4. There is more work out there than the Met Opera - and not everyone is cut out for that. Believe me: There is a demand for singers out there and you CAN find meaningful work that you enjoy. Sometimes you will have to be creative about it and you will have fun in things you never imagined you would do! The most rewarding programs to sing have been in hospitals and for the elderly - the people who LOVE what you do and feel that spiritual connection to music. 

5. LOVE your fellow artists. Celebrate with them. Brag on your friends (even if you're a little jealous). Because love for others can't hurt you. Don't talk crap about singers getting gigs. You don't know the whole story and if you are prickly, people won't want to work with you! Support the arts in every way you can. Go watch performances. Observe. ("Talk Less. Smile More."). 

6.  Promote yourself. I still have so much trouble with the cold calling and the self-promotion! I feel so conceited, and maybe that I'm not good enough and they'll think I'm ridiculous. But guess what: you have to like yourself a little bit. :)

Books that helped me as an artist:

Dana Fonteneau: It's Not (Just) About the Gig. I had the pleasure of getting to be in a class taught by Ms. Fonteneau last summer at Opera San Jose. Her practical approach to being a working musician and keeping your sanity is WONDERFUL. I feel like this workbook she has created is a great tool for those leaving school and trying to figure out living, finances, and reality. Know what you really want out of your career. Sometimes, we need to accept ourselves and not try to become like someone else (I will never be a Renee Fleming or Diana Damrau, and I am OK with that). You may be able to purchase on Kindle much cheaper. That's what I did! Since it's a workbook, you will have to have a notebook ready for writing exercises.

For inspiration, I turn to quotes from Julia Cameron's The Artists Way. A workbook and supplemental materials to live creatively, think creatively, and find artistic freedom through writing and letting out emotions.

Inspirational Books for Everyone

Audible had a free trial with self-improvement audiobooks. I listened to Buddhism for Beginners on my commutes to and from my voice studio. I'm really into religious philosophy lately, and want to understand what is out there as I work to grow as a person. I thought the answers to many basic questions about Buddhism in this book were wonderful. I want to be more mindful. More compassionate. We all have to work on it. Check out audible with the link below. It's free to downloads and I was able to read this book free of charge (I have Amazon Prime, so it might require that)!!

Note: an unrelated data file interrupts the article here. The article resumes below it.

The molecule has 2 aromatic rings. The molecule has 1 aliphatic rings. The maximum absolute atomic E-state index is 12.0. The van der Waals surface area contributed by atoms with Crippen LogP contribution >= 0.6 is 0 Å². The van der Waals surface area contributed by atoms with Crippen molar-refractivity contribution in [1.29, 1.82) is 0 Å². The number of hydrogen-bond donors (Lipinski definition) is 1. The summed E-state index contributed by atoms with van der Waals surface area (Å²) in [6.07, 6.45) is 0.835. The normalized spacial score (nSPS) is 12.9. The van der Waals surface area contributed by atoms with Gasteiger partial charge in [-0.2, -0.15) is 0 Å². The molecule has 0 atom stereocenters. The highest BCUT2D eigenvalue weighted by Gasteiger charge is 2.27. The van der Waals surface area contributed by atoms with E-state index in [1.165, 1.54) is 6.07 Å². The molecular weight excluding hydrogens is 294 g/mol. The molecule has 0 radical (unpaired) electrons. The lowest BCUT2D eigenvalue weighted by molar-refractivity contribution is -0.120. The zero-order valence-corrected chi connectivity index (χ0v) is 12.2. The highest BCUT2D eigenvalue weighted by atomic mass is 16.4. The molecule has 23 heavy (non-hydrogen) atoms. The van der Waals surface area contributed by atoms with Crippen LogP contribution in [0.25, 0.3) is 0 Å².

Try Audible and Get Two Free Audiobooks

Suze Orman - Women and Money (Listen for FREE with your Audible trial)! I know the title sounds a little sexist, but women today need to understand our own finances! The men in my life tend to be highly aware of finances, and I wanted to be, too! We need to have control of our money, and like I said: being a musician is expensive. You had to take out how many dollars in student loans? Did you have to use credit cards? Are you dealing with credit card debt on top of loans? And OH NO your car broke down! What can you do??? Take Control Of Your Finances. Life does NOT get cheaper as you age. I left grad school with $40,000 in student loans, plus over $3000 in credit card debt, had to pay $1600 per month for an apartment (because the SF Bay Area went COMPLETELY insane, and that was the CHEAPEST thing I could find in the area...), and I had a teaching job (that "secure" day job I couldn't stand). Luckily, my car held out until I had completely paid off the personal loan I got to pay off debt from credit cards. Now I have NO credit card debt, an AWESOME credit score, and I bought my first NEW car last year (#lovemyhonda). I don't even have the "day-job" anymore (and don't have to live in a shoebox for $1600/month, either)! (Of course, I will be paying off student loans until I die, I'm sure... our new Government Administration will be sure of that). I don't give FULL credit to Suze Orman, but the more you know about controlling debt, the better your life (and credit score) will be. Between this guide, and Dana Fonteneau's, you can figure out the business side of your life so that you can ENJOY making music.

Last book I have to recommend: Jen Lancaster's The Tao of Martha - if we don't have a sense of humor about ourselves and our ambitions, then we will never survive this crazy world. Jen also has a hilarious blog with anecdotes about the day to day life of an author (an artist of a different kind, for sure, but none-the-less a great read).  This book had me constantly laughing. And while, as singers, we are not necessarily trying to create the perfect garden party, or cook an amazing meal for 100 guests, you can appreciate her self-acceptance and take away the fact that NO PERSON is perfect. Laugh at yourself. Enjoy life.